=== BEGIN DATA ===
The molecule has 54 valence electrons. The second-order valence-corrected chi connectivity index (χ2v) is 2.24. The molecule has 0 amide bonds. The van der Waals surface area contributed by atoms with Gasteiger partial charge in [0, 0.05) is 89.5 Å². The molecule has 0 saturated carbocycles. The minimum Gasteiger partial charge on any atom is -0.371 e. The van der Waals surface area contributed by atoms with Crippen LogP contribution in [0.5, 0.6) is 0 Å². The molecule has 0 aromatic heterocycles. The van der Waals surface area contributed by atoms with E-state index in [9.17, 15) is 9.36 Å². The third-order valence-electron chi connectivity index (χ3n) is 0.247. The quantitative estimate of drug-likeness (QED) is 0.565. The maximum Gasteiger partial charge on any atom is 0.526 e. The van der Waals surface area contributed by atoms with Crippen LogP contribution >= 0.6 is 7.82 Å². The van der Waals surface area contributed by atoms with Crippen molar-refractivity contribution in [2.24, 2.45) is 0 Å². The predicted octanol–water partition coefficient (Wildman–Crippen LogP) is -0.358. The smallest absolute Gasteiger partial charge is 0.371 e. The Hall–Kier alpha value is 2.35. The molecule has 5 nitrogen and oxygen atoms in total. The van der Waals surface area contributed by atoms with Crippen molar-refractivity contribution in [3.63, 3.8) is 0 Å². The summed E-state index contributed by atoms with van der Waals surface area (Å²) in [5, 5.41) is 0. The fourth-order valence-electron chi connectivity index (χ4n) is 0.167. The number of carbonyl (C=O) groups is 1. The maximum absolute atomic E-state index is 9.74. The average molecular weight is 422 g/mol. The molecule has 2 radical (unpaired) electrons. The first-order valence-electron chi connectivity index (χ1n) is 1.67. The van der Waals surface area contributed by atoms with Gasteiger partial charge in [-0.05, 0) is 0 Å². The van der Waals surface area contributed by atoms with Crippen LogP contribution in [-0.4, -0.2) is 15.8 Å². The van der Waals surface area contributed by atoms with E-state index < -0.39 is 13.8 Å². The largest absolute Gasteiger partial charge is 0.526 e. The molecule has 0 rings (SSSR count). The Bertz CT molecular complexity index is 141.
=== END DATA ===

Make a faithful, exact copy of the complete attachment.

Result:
The molecule has 54 valence electrons. The second-order valence-corrected chi connectivity index (χ2v) is 2.24. The molecule has 0 amide bonds. The van der Waals surface area contributed by atoms with Gasteiger partial charge in [0, 0.05) is 89.5 Å². The molecule has 0 saturated carbocycles. The minimum Gasteiger partial charge on any atom is -0.371 e. The van der Waals surface area contributed by atoms with Crippen LogP contribution in [0.5, 0.6) is 0 Å². The molecule has 0 aromatic heterocycles. The van der Waals surface area contributed by atoms with E-state index in [9.17, 15) is 9.36 Å². The third-order valence-electron chi connectivity index (χ3n) is 0.247. The quantitative estimate of drug-likeness (QED) is 0.565. The maximum Gasteiger partial charge on any atom is 0.526 e. The van der Waals surface area contributed by atoms with Crippen LogP contribution >= 0.6 is 7.82 Å². The van der Waals surface area contributed by atoms with Crippen molar-refractivity contribution in [2.24, 2.45) is 0 Å². The predicted octanol–water partition coefficient (Wildman–Crippen LogP) is -0.358. The smallest absolute Gasteiger partial charge is 0.371 e. The Hall–Kier alpha value is 2.35. The molecule has 5 nitrogen and oxygen atoms in total. The van der Waals surface area contributed by atoms with Crippen molar-refractivity contribution in [3.63, 3.8) is 0 Å². The summed E-state index contributed by atoms with van der Waals surface area (Å²) in [5, 5.41) is 0. The fourth-order valence-electron chi connectivity index (χ4n) is 0.167. The number of carbonyl (C=O) groups is 1. The maximum absolute atomic E-state index is 9.74. The average molecular weight is 422 g/mol. The molecule has 2 radical (unpaired) electrons. The first-order valence-electron chi connectivity index (χ1n) is 1.67. The van der Waals surface area contributed by atoms with Gasteiger partial charge in [-0.05, 0) is 0 Å². The van der Waals surface area contributed by atoms with Crippen LogP contribution in [-0.4, -0.2) is 15.8 Å². The van der Waals surface area contributed by atoms with E-state index < -0.39 is 13.8 Å². The largest absolute Gasteiger partial charge is 0.526 e. The molecule has 0 rings (SSSR count). The Bertz CT molecular complexity index is 141.